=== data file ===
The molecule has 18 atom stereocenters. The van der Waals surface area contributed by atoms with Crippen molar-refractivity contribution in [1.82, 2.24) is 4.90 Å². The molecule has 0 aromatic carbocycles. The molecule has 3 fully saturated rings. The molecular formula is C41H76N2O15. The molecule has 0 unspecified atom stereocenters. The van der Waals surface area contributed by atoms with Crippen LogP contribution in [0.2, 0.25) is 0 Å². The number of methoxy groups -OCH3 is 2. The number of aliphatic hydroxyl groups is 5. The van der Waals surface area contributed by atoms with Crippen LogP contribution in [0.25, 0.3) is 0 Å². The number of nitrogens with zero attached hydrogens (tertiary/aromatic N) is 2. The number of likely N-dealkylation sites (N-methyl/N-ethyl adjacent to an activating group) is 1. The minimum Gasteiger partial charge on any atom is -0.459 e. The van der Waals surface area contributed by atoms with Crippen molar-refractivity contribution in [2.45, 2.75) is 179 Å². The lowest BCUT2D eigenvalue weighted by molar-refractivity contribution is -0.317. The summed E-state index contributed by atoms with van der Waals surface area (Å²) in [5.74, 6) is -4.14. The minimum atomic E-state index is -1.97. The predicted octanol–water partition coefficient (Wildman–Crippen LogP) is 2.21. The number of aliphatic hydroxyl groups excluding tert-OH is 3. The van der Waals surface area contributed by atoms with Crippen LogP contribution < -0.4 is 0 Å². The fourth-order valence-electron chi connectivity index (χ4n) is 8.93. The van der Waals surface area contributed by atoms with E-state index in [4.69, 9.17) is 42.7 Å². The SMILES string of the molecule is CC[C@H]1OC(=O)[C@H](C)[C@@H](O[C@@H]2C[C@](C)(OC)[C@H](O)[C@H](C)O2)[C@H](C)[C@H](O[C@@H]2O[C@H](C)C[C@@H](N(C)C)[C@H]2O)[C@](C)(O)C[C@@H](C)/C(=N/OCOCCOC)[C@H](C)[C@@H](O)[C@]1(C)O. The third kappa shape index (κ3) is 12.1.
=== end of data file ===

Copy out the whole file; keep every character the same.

The molecule has 18 atom stereocenters. The van der Waals surface area contributed by atoms with Crippen molar-refractivity contribution in [1.82, 2.24) is 4.90 Å². The molecule has 0 aromatic carbocycles. The molecule has 3 fully saturated rings. The molecular formula is C41H76N2O15. The molecule has 0 unspecified atom stereocenters. The van der Waals surface area contributed by atoms with Crippen LogP contribution in [0.2, 0.25) is 0 Å². The number of methoxy groups -OCH3 is 2. The number of aliphatic hydroxyl groups is 5. The van der Waals surface area contributed by atoms with Crippen LogP contribution in [0.25, 0.3) is 0 Å². The number of nitrogens with zero attached hydrogens (tertiary/aromatic N) is 2. The number of likely N-dealkylation sites (N-methyl/N-ethyl adjacent to an activating group) is 1. The minimum Gasteiger partial charge on any atom is -0.459 e. The van der Waals surface area contributed by atoms with Crippen molar-refractivity contribution in [2.45, 2.75) is 179 Å². The lowest BCUT2D eigenvalue weighted by molar-refractivity contribution is -0.317. The summed E-state index contributed by atoms with van der Waals surface area (Å²) in [5.74, 6) is -4.14. The minimum atomic E-state index is -1.97. The predicted octanol–water partition coefficient (Wildman–Crippen LogP) is 2.21. The number of aliphatic hydroxyl groups excluding tert-OH is 3. The van der Waals surface area contributed by atoms with Crippen LogP contribution < -0.4 is 0 Å². The fourth-order valence-electron chi connectivity index (χ4n) is 8.93. The van der Waals surface area contributed by atoms with E-state index in [4.69, 9.17) is 42.7 Å². The SMILES string of the molecule is CC[C@H]1OC(=O)[C@H](C)[C@@H](O[C@@H]2C[C@](C)(OC)[C@H](O)[C@H](C)O2)[C@H](C)[C@H](O[C@@H]2O[C@H](C)C[C@@H](N(C)C)[C@H]2O)[C@](C)(O)C[C@@H](C)/C(=N/OCOCCOC)[C@H](C)[C@@H](O)[C@]1(C)O. The third kappa shape index (κ3) is 12.1.